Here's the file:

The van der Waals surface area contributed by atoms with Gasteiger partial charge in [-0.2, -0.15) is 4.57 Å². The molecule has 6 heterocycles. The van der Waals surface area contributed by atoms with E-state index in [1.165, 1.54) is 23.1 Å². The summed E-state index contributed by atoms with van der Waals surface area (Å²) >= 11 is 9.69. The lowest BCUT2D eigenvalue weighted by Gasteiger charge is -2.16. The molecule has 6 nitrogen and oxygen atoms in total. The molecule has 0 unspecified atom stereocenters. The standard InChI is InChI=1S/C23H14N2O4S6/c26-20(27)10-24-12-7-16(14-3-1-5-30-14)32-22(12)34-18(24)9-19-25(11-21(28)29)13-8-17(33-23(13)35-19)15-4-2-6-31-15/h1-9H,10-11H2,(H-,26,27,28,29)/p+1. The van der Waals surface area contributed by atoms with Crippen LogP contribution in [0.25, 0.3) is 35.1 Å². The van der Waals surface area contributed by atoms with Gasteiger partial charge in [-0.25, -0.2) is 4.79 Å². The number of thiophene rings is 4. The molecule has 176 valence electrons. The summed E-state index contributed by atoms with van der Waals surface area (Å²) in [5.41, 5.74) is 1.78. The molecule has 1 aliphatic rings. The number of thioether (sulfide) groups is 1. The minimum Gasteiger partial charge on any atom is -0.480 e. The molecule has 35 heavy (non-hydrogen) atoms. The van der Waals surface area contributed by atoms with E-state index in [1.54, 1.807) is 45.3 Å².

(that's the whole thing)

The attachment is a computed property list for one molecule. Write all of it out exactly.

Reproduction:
The van der Waals surface area contributed by atoms with Gasteiger partial charge in [-0.2, -0.15) is 4.57 Å². The molecule has 6 heterocycles. The van der Waals surface area contributed by atoms with E-state index in [1.165, 1.54) is 23.1 Å². The summed E-state index contributed by atoms with van der Waals surface area (Å²) >= 11 is 9.69. The lowest BCUT2D eigenvalue weighted by Gasteiger charge is -2.16. The molecule has 6 nitrogen and oxygen atoms in total. The molecule has 0 unspecified atom stereocenters. The standard InChI is InChI=1S/C23H14N2O4S6/c26-20(27)10-24-12-7-16(14-3-1-5-30-14)32-22(12)34-18(24)9-19-25(11-21(28)29)13-8-17(33-23(13)35-19)15-4-2-6-31-15/h1-9H,10-11H2,(H-,26,27,28,29)/p+1. The van der Waals surface area contributed by atoms with Crippen LogP contribution in [0.25, 0.3) is 35.1 Å². The van der Waals surface area contributed by atoms with Gasteiger partial charge in [-0.25, -0.2) is 4.79 Å². The number of thiophene rings is 4. The molecule has 176 valence electrons. The summed E-state index contributed by atoms with van der Waals surface area (Å²) in [5.41, 5.74) is 1.78. The molecule has 1 aliphatic rings. The number of thioether (sulfide) groups is 1. The minimum Gasteiger partial charge on any atom is -0.480 e. The molecule has 35 heavy (non-hydrogen) atoms. The van der Waals surface area contributed by atoms with E-state index in [1.54, 1.807) is 45.3 Å².